Addressing his predominantly business audience, he emphasised to them that, "as members of New Zealand’s business community you have some skin in the game,.. Connectivity is the lifeblood of the New Zealand economy. Anything that makes connectivity more expensive than it needs to be is a knock on competitiveness."
Similarly, air navigation services provider Airways New Zealand announced on 01-Jul-2013 that it would increase fees by 10.6%, rising to 15.7% by 2015.
“This is a big problem for airlines and a departure from the partnership built-up since corporatisation. It certainly does not reflect the industry’s focus on managing costs and improving efficiency,” Mr Tyler said, adding that Airways New Zealand was risking its reputation built on effective collaboration with airlines over the past decade.
Airlines were willing to pay for increased efficiencies, but pricing decision must be negotiated through agreement, “rather than a heavy handed decision by an infrastructure provider enjoying a monopoly position”, he said.
“This may be another clear case where the hand of government – protecting the national interest – needs to be felt a bit more strongly by requiring consultation leading to agreement.”
There was an immediate response from the ANC provider. Airways New Zealand told Radio New Zealand that it was surprised by Mr Tyler’s criticism, saying it had suspended non-vital infrastructure investments during the global financial crisis to help keep costs down for airlines.
The majority of the fee increase was reportedly required to fund replacement infrastructure over the next three years worth NZD97 million (USD75 million), most of which had been approved by airlines.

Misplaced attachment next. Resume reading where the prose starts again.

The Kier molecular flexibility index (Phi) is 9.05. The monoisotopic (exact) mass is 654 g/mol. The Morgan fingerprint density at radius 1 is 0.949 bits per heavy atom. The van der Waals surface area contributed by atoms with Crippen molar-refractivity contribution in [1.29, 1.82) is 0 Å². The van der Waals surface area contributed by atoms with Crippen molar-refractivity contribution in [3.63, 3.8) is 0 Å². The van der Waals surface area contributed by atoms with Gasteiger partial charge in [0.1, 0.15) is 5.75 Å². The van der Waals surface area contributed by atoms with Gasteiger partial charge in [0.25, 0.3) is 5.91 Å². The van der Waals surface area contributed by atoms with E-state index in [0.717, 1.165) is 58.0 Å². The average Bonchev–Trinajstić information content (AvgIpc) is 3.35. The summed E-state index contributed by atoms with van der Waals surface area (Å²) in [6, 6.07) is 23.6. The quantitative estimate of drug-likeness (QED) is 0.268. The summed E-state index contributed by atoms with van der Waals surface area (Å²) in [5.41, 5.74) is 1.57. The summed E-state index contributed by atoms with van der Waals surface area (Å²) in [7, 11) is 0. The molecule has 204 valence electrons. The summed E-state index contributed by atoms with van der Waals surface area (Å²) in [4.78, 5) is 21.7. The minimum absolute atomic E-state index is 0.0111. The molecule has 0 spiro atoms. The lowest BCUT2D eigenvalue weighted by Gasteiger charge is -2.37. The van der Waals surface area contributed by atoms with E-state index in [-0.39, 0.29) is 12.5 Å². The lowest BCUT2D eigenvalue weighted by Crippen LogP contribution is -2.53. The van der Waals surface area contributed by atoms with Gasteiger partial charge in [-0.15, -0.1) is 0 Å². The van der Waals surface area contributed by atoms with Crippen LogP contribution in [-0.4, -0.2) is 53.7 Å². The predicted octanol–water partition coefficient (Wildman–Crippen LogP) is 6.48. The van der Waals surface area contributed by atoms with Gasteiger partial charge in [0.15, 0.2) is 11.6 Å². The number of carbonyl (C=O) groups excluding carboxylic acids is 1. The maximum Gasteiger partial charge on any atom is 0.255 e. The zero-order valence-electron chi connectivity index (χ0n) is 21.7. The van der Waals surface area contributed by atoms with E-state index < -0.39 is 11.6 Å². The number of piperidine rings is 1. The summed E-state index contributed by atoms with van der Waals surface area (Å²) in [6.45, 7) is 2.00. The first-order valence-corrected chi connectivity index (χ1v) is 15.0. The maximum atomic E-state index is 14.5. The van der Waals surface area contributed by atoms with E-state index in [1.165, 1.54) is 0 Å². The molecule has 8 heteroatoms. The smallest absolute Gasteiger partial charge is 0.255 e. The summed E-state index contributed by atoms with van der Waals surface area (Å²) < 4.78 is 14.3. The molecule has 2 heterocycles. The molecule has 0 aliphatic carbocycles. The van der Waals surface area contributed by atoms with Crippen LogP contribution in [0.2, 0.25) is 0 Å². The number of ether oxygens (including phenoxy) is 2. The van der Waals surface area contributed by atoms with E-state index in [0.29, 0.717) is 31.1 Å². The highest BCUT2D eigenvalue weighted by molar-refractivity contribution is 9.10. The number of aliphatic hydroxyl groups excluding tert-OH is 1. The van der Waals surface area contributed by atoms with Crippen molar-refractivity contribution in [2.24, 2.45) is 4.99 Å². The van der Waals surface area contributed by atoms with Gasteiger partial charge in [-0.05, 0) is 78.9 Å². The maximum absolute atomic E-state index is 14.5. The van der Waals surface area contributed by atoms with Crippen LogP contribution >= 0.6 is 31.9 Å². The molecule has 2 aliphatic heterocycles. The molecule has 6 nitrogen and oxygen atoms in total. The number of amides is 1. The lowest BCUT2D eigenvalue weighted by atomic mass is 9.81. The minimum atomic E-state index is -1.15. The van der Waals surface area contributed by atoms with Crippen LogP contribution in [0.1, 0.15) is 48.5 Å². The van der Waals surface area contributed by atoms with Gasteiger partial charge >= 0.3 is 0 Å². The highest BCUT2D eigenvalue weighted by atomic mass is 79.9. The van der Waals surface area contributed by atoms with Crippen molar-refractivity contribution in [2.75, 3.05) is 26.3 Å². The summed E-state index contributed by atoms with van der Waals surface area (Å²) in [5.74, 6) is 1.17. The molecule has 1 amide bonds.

Mr Tyler also dipped into the more arcane areas of airline distribution. He observed, "there is something unusual in airline distribution. If you buy an Apple computer from the Apple website or an Apple re-seller, you get the same range of products. But with air travel products you are more likely to have a richer shopping experience on the airline’s website than you will when buying via a travel agent.
"Let me give you a quite well-known example. Air New Zealand is famous for its many innovations – one of which is the Sky Couch. It’s a product that no other airline offers. You can buy it on their website. But it is very difficult to purchase through a travel agent."
The reason is down to decades of evolution of travel agency sales and – what under Mr Tyler's predecessor became IATA's bête noire: the global distribution systems. Under the new administration this offensive has converted into establishing an alternative which, the airlines hope, will give them the ability to sell ancillaries ("merchandise") more effectively. Where the current system, over which airlines have no control, focuses on pricing, the proposed new standard would open the door to a win-win system.